The continent of Asia, home to more than 3 billion people, has had some of the largest earthquakes in the recent past, but areas in the United States also are deforming.

"The western third of North America is seismically active," Calais said. "The most well-known area is along the San Andreas Fault in California, but there also is deformation occurring across the Nevada desert, along the Wasatch Mountains in Utah, and further south in Colorado and New Mexico. The National Science Foundation is currently funding a large research effort called the "Plate Boundary Observatory" to apply this same method to study the Western United States."

Calais and his team gathered data from geodetic markers, metal pins about the size of a pen, that they placed in some of the most remote areas of the world, including Siberia and Mongolia. The markers remain in place for use in future studies. They are surveyed for a few days every year by GPS tracking equipment, which is then removed once the data is collected. The tops of the markers have a 1-millimeter-wide dimple that is the actual point tracked by the equipment.

The team tracked changes in height and horizontal movements and compared each site to those surrounding it to determine if the larger area responded to forces as a rigid or malleable segment. If the movement of sites within an area was consistent with a rigid rotation, it could be confirmed that the area fit the strong and brittle theory. However, a change in height did not necessarily mean an area fit the weak and viscous theory, Calais said.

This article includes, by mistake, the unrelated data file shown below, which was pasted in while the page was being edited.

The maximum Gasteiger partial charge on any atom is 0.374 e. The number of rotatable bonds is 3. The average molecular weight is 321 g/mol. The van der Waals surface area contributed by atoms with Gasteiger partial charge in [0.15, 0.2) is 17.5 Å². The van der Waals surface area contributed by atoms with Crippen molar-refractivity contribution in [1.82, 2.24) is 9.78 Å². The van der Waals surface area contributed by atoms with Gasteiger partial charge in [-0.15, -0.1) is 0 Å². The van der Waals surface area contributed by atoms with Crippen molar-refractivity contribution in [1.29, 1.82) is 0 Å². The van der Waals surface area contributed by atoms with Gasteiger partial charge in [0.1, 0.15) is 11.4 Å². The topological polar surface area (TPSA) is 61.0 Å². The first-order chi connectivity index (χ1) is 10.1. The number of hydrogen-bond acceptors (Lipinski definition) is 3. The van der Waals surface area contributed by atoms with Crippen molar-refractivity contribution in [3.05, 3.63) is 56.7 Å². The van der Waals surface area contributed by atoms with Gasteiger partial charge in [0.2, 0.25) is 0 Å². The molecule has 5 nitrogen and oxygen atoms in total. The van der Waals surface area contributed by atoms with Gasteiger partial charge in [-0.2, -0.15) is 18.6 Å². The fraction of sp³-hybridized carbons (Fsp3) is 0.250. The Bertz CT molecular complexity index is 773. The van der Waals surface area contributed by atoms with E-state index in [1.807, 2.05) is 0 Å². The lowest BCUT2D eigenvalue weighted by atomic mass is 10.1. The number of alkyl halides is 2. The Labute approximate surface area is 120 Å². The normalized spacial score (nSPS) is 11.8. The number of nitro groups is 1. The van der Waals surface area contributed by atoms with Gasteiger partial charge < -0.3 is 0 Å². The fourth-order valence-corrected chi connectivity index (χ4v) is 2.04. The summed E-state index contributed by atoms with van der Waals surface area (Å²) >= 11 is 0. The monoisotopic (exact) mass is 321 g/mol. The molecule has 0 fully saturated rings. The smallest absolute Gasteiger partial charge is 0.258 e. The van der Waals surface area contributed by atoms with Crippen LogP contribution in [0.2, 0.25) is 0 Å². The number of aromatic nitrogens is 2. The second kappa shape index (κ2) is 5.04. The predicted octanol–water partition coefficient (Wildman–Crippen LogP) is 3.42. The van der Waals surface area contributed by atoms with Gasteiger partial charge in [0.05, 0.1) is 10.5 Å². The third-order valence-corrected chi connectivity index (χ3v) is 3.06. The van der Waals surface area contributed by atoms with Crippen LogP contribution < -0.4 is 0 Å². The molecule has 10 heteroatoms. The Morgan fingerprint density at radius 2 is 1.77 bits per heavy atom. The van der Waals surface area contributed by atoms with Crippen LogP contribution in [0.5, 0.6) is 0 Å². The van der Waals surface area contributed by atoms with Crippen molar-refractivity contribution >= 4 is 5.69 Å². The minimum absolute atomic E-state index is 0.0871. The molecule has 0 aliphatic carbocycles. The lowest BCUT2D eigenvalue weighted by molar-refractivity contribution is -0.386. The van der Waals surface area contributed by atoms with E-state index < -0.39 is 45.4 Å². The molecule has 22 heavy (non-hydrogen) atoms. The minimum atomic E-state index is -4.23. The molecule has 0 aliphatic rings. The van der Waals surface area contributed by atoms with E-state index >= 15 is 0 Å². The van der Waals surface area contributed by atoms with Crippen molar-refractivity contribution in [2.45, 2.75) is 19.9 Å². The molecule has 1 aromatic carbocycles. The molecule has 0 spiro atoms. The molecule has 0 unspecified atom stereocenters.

"The change in height of an individual site could be a sign of thickening or it could mean that a rigid block is uplifting as a whole," he said. "We had to look at the behavior of the neighboring sites as well to accurately understand what was happening to the area as a whole."

The team also pulled data from existing tracking stations and through contributions from collaborators, including scientists in Russia and Kirgistan.

"International collaboration was essential for us to achieve a complete view of the surface deformation of the continent," Calais said.

The precision of the team's techniques and use of GPS allowed researchers to track movement as small as 1 millimeter per year. The team plans to place additional GPS tracking points to increase the resolution of their continentwide measurements in the future.